Site performance is a key factor in turning virtual window shoppers into paying and loyal customers. In fact, a Get Elastic post on performance according to some recent research, online shoppers will only tolerate about two seconds’ worth of page load time. Shoppers are unlikely to return to poor performing sites, and consumer expectations have been rising steadily since 1999.
A joint Bing and Google study demonstrated the negative impact slower loading search engine results pages had on user experience. Users became less likely to click and less likely to refine a search query when page load times increased by as little as 450 milliseconds.
With so much at stake, it’s vital to reduce page load times while still doing everything possible to include great site aesthetics, video, and graphics. Even if you’re not a developer, it’s important to understand what might be dragging your page load speed down.
Measuring Page Performance
The first step is to measure your current page performance, and there are a number of tools that should be in your measurement arsenal.
The first of these is WebPagetest. This free service gives you a waterfall view of your site’s performance, along with other reports. This resource will give you an idea of which page dependencies are the biggest hold-ups to your site performance. Knowing where the problems are is a huge part of working toward a solution.
In the example above, image files were some of the slowest loading page items and accounted for most bytes of data required for the page.
Next, you will want to install 3 Firefox plugins designed to measure page performance or review code. Firefox is, perhaps, the best web browser for designing, developing, and updating a website because it provides so many great add-ons that make it easier to learn what a site is doing or how it is coded. So if you’re not a regular Firefox user, you will want to download it at least for monitoring site performance.
The first Firefox add-on to get is Firebug. Firebug is the premier, free site inspection, debugging, and analysis tool. It will do a lot more than just help with site performance, and it is a prerequisite for the next two add-ons you’ll need.
Once Firebug is installed on your Firefox browser, add YSlow from Yahoo!. This add-on builds on Firebug to analyze your web page, comparing it to known performance best practices. YSlow returns an actual grade for your site along with several suggestions for improvement.
Next, get the Google Page Speed add-on. This tool is very similar to YSlow, with a slightly different rule set. It is a very good idea to compare results from these two tools to learn what areas of site performance are the most critical.
Three Tips for a Faster Website
Now that we have some means of measuring a site’s current performance, we can start to discuss what you can do to boost your own page’s performance. Of course, each site is a unique combination of files, dependencies, and conditions, but these tips are generally a good way to get better performance.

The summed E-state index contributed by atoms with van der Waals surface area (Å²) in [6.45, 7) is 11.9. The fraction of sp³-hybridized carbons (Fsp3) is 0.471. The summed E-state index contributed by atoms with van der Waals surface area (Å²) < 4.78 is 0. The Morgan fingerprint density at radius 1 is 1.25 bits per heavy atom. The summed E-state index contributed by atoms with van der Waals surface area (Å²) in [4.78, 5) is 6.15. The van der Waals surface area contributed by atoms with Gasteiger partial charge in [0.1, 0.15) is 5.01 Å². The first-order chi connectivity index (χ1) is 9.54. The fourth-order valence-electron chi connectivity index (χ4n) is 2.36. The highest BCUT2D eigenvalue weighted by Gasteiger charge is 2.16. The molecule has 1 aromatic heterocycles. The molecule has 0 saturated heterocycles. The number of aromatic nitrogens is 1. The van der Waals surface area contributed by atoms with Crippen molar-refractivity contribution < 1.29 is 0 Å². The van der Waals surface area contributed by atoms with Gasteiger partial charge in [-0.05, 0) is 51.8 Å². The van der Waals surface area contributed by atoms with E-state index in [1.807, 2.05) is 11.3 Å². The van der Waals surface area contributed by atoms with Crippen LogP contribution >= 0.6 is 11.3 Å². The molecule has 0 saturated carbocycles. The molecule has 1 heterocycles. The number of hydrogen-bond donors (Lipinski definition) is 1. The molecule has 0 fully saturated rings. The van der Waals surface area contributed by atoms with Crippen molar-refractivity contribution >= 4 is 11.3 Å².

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Three Tips for A Faster Website
1. Make Fewer HTTP Requests
Steve Souders, a world-leading expert on site performance, starts his book High Performance Web Sites: Essential Knowledge for Frontend Engineers with an HTTP overview, perhaps because HTTP requests can be a leading cause of slow page load times.
You can think of an HTTP request as a conversation between the browser and the web server. The browser requests a file or URL and the web server responds with the requested data. Generally speaking, it is better for performance to make fewer requests even if those requests are for larger files.
Specifically, try these 3 techniques to cut down on HTTP requests.
Next, when possible concatenate style sheets or other files. Simply put, consider having one or two larger cascading style sheets instead of several smaller files.
Third, use image sprites. A sprite is a compound image that contains all of the various states of variable site graphics. For example, take a look at the menu in Apple’s online store. When you hover over one of the links you are encountering a sprite. Rather than loading lots of images, Apple is loading one image and reusing it.
2. Optimize Images
Image files can be a major contributor to slow loading pages, so after your designers have created your page graphics, do your best to optimize the file size and format of each image. For example, if you’re designer used GIF files (which should probably be avoided) try converting them to PNG files. Often this can result in a file size savings, especially when you’re using transparency. PNGs are much higher quality than GIF too.
Also, consider using Pngcruch, an image file optimizer that can squeeze every wasted bit out of a PNG file. In many cases, a “crushed” PNG will be the smallest image file you can find.
For product photographs or similar you may find that JPG files offer the best balance of image quality and file size.
3. Use a Content Delivery Network
A content delivery network is essentially a series of data depots that store copies of some files. When a user makes a request the requested data is pulled from the depot nearest to the client, shaving milliseconds off of site load times.
*Linda’s note: There are a number of free and enterprise CDN’s out there like CoralCDN (free), Akamai and Strangeloop Networks.